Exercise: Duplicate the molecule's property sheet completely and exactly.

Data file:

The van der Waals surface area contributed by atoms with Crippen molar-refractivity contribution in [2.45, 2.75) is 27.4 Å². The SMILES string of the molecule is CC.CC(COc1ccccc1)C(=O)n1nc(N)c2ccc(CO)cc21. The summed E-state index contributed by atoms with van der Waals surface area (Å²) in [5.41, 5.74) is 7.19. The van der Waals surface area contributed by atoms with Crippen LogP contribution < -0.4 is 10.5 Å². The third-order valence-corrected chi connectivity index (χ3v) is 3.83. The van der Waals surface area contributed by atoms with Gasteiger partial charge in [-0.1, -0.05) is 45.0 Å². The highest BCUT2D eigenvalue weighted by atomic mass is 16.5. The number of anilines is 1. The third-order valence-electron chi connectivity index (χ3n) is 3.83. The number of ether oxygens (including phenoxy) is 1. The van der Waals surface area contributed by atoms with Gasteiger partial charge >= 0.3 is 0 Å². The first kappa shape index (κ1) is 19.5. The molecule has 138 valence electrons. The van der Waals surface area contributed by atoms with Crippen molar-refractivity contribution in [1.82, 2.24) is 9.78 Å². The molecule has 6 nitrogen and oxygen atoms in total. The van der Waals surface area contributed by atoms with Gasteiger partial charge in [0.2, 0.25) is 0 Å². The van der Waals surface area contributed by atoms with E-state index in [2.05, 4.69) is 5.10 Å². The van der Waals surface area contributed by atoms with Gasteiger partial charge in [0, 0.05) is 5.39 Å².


The van der Waals surface area contributed by atoms with Crippen molar-refractivity contribution in [2.45, 2.75) is 27.4 Å². The SMILES string of the molecule is CC.CC(COc1ccccc1)C(=O)n1nc(N)c2ccc(CO)cc21. The summed E-state index contributed by atoms with van der Waals surface area (Å²) in [5.41, 5.74) is 7.19. The van der Waals surface area contributed by atoms with Crippen LogP contribution < -0.4 is 10.5 Å². The third-order valence-corrected chi connectivity index (χ3v) is 3.83. The van der Waals surface area contributed by atoms with Gasteiger partial charge in [-0.1, -0.05) is 45.0 Å². The highest BCUT2D eigenvalue weighted by atomic mass is 16.5. The number of anilines is 1. The third-order valence-electron chi connectivity index (χ3n) is 3.83. The number of ether oxygens (including phenoxy) is 1. The van der Waals surface area contributed by atoms with Gasteiger partial charge >= 0.3 is 0 Å². The first kappa shape index (κ1) is 19.5. The molecule has 138 valence electrons. The van der Waals surface area contributed by atoms with Crippen molar-refractivity contribution in [1.82, 2.24) is 9.78 Å². The molecule has 6 nitrogen and oxygen atoms in total. The van der Waals surface area contributed by atoms with Gasteiger partial charge in [0.2, 0.25) is 0 Å². The van der Waals surface area contributed by atoms with E-state index in [2.05, 4.69) is 5.10 Å². The van der Waals surface area contributed by atoms with Gasteiger partial charge in [0, 0.05) is 5.39 Å².